Nuclear war was arguably the first existential risk that humanity created. It seems to be a very clear one: a full scale nuclear war leads to human extinction.
However, we apply a strict definition of existential risk: only events leading to actual human extinction count. It is actually quite hard to make humanity go completely extinct with nuclear warfare. Cities can get bombed relatively easily, but places with low population density would be much harder to destroy. Therefore, complete extinction because of direct effects of nuclear war, although very important for non-existential reasons, is not the main existential threat.
The main route towards extinction because of nuclear war would probably be nuclear winter. In case of a nuclear war, firestorms from targeted cities would create giant columns of smoke which rise high into the stratosphere. They might remain there for about five years, blocking sunlight. This could lead to a global temperature decrease of seven degrees during those years, after which temperatures would slowly return to normal. This fall in temperature would make growing food impossible in many of the currently most productive areas, probably leading to mass hunger.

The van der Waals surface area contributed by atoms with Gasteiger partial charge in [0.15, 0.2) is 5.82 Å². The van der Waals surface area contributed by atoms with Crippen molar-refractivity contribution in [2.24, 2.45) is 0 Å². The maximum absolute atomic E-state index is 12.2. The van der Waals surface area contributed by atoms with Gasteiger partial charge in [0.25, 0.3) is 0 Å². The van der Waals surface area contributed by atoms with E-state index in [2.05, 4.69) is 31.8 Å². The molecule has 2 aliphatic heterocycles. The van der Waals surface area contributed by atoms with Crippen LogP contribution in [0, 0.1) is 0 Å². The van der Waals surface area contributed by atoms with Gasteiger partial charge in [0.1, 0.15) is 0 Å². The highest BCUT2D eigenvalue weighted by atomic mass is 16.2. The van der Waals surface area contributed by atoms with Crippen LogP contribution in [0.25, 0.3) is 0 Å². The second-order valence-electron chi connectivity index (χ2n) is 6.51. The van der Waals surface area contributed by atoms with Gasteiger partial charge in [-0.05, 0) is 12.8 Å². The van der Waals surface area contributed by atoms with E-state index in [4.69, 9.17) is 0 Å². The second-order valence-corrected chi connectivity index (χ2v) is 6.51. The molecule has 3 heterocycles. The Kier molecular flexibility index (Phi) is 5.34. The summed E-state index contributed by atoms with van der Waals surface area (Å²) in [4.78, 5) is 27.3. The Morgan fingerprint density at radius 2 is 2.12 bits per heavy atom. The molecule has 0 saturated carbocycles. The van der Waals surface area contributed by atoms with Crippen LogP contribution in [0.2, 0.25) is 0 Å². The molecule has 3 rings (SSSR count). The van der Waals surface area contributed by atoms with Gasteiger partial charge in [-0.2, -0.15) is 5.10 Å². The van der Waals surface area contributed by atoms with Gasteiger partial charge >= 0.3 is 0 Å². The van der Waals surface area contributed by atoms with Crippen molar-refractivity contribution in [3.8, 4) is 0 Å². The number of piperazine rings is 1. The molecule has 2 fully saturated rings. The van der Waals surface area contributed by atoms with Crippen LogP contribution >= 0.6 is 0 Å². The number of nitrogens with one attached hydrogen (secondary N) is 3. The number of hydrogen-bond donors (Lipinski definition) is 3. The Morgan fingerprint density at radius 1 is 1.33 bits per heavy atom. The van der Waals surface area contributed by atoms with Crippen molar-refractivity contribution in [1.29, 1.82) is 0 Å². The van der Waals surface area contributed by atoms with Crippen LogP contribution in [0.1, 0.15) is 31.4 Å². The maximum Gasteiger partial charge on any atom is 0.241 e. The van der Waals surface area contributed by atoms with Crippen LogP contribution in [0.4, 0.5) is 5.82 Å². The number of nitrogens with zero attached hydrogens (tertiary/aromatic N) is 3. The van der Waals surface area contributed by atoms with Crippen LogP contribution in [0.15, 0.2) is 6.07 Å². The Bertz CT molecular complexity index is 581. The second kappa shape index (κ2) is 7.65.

There is a possibility that nuclear war would cause extinction, but the possibility is only very slight, estimated at 0.1% for the next hundred years.